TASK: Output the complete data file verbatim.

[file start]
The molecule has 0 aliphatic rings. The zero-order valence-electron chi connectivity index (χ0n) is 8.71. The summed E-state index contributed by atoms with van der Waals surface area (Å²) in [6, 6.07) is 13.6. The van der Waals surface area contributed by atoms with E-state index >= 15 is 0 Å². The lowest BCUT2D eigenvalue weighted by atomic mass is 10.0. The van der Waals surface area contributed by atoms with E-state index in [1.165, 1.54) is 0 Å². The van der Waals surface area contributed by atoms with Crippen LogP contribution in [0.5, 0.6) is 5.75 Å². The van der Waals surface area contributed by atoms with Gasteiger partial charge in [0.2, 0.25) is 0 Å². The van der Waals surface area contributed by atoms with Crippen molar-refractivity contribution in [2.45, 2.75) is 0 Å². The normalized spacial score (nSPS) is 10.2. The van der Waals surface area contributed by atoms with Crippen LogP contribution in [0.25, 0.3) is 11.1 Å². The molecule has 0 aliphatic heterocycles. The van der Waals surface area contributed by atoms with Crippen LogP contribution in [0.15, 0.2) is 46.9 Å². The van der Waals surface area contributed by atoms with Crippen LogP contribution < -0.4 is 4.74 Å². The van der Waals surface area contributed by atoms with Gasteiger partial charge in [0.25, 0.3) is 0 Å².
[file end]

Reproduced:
The molecule has 0 aliphatic rings. The zero-order valence-electron chi connectivity index (χ0n) is 8.71. The summed E-state index contributed by atoms with van der Waals surface area (Å²) in [6, 6.07) is 13.6. The van der Waals surface area contributed by atoms with E-state index >= 15 is 0 Å². The lowest BCUT2D eigenvalue weighted by atomic mass is 10.0. The van der Waals surface area contributed by atoms with E-state index in [1.165, 1.54) is 0 Å². The van der Waals surface area contributed by atoms with Crippen LogP contribution in [0.5, 0.6) is 5.75 Å². The van der Waals surface area contributed by atoms with Gasteiger partial charge in [0.2, 0.25) is 0 Å². The van der Waals surface area contributed by atoms with Crippen molar-refractivity contribution in [2.45, 2.75) is 0 Å². The normalized spacial score (nSPS) is 10.2. The van der Waals surface area contributed by atoms with Crippen LogP contribution in [0.25, 0.3) is 11.1 Å². The molecule has 0 aliphatic heterocycles. The van der Waals surface area contributed by atoms with Crippen LogP contribution in [0.15, 0.2) is 46.9 Å². The van der Waals surface area contributed by atoms with Crippen LogP contribution < -0.4 is 4.74 Å². The van der Waals surface area contributed by atoms with Gasteiger partial charge in [0.25, 0.3) is 0 Å².